TOKYO -- Japan ranked its nuclear crisis at the highest possible severity on an international scale -- the same level as the 1986 Chernobyl disaster -- even as it insisted Tuesday that radiation leaks are declining at its tsunami-crippled nuclear plant.
The higher rating is an open acknowledgment of what was widely understood: The nuclear accident at the Fukushima Dai-ichi plant is the second-worst in history. It does not signal a worsening of the plant's status in recent days or any new health dangers.
Still, people living nearby who have endured a month of spewing radiation and frequent earthquakes said the change in status added to their unease despite government efforts to play down any notion that the crisis poses immediate health risks.
Miyuki Ichisawa closed her coffee shop this week when the government added her community, Iitate village, and four others to places people should leave to avoid long-term radiation exposure. The additions expanded the 12-mile zone where people had already been ordered to evacuate soon after the March 11 tsunami swamped the plant.
"And now the government is officially telling us this accident is at the same level of Chernobyl," Ichisawa said. "It's very shocking to me."
Japanese nuclear regulators said the severity rating was raised from 5 to 7 on an international scale overseen by the International Atomic Energy Agency because of new assessments of the overall radiation leaks from the Fukushima Dai-ichi plant.
According to the Vienna-based atomic energy agency, the new ranking signifies a major accident that includes widespread effects on the environment and people's health. The scale, designed by experts convened by the IAEA and other groups in 1989, is meant to help the public, the technical community and the media understand the public safety implications of nuclear events.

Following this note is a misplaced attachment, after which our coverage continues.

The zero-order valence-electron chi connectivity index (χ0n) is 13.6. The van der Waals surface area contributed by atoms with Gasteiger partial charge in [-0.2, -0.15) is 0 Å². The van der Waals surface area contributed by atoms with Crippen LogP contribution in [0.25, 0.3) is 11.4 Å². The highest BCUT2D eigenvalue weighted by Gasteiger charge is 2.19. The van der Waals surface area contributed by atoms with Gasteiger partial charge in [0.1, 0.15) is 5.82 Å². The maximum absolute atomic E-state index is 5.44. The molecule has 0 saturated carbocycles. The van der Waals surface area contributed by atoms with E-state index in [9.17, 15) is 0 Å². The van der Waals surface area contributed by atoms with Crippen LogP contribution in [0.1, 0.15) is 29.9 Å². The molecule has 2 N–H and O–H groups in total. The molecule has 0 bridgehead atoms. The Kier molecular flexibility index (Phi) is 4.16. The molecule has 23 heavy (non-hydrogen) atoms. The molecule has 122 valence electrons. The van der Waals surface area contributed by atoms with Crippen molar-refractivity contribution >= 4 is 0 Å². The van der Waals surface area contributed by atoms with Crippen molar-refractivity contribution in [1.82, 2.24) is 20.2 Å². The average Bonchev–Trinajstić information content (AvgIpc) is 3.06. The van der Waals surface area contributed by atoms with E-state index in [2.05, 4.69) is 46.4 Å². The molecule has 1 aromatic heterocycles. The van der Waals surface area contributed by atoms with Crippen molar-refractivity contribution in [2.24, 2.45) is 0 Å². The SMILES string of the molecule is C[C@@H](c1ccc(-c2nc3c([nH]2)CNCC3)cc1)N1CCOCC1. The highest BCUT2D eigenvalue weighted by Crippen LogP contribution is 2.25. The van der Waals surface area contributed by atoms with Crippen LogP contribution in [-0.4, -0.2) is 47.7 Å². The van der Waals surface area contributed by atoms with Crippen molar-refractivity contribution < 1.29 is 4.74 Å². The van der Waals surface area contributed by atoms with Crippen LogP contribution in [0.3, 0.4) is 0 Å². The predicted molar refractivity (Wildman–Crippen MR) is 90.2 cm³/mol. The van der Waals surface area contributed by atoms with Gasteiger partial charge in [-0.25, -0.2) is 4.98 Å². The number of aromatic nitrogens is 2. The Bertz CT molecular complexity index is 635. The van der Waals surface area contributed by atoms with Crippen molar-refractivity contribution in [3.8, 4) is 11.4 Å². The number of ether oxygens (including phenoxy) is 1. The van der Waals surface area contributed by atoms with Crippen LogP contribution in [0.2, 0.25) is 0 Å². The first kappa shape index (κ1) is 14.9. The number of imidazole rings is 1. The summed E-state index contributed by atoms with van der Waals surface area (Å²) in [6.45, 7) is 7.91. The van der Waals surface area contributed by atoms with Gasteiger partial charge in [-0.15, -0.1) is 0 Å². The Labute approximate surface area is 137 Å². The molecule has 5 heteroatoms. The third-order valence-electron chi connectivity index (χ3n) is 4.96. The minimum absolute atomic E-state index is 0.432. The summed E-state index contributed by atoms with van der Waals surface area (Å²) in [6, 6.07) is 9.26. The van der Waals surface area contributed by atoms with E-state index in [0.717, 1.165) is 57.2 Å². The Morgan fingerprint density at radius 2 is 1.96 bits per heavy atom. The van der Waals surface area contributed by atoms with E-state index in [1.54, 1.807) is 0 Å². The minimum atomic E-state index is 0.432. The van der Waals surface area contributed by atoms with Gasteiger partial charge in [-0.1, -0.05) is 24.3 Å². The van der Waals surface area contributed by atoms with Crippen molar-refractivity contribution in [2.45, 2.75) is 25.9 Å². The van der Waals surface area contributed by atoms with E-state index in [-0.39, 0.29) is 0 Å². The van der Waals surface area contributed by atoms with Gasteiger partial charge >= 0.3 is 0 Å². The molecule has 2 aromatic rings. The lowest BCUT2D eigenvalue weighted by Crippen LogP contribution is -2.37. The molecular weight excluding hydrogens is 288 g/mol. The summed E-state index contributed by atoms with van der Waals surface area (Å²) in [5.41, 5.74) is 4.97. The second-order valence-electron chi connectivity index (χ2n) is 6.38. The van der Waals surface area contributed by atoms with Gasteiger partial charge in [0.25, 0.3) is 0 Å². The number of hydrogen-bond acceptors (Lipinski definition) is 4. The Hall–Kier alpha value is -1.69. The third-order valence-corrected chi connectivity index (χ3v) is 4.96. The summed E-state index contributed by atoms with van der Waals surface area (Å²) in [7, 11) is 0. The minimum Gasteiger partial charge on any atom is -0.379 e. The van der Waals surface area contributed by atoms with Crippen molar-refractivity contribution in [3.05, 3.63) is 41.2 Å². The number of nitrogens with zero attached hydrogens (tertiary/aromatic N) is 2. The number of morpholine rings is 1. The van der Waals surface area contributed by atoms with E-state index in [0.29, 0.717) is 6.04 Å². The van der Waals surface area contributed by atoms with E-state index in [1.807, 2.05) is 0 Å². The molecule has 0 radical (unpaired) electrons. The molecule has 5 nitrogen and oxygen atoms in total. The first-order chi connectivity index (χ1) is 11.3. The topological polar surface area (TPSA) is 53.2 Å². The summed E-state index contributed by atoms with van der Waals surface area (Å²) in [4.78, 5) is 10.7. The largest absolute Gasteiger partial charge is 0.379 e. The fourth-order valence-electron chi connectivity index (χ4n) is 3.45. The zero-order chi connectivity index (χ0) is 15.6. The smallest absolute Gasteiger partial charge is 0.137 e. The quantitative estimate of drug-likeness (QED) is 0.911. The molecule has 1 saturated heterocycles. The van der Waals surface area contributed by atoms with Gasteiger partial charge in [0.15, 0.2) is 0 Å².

The International Atomic Energy Agency said Japan's decision did not mean the disaster had been downplayed previously.
Early actions by Japanese authorities -- evacuations, radiation warnings and the work at the plant to contain leaks -- showed they realized the gravity of the situation, Denis Flory, an IAEA deputy director general, said.
The upgraded status did not mean radiation from the plant was worsening, but rather reflected concern about long-term health risks as it continues to spew into the air, soil and seawater. Most radiation exposures around the region haven't been high enough yet to raise significant health concerns.
Workers are still trying to restore disabled cooling systems at the plant, and radioactive isotopes have been detected in tap water, fish and vegetables.
Iitate's town government decided Tuesday to ban planting of all farm products, including rice and vegetables, expanding the national government's prohibition on growing rice there.
Japan's prime minister, Naoto Kan, went on national television and urged people not to panic.
"Right now, the situation of the nuclear reactors at the Fukushima plant has been stabilizing step by step. The amount of radiation leaks is on the decline," he said. "But we are not at the stage yet where we can let our guard down."
Japanese officials said the leaks from the Fukushima plant so far amount to a tenth of the radiation emitted from Chernobyl, but about 10 times the amount needed to reach the level 7 threshold.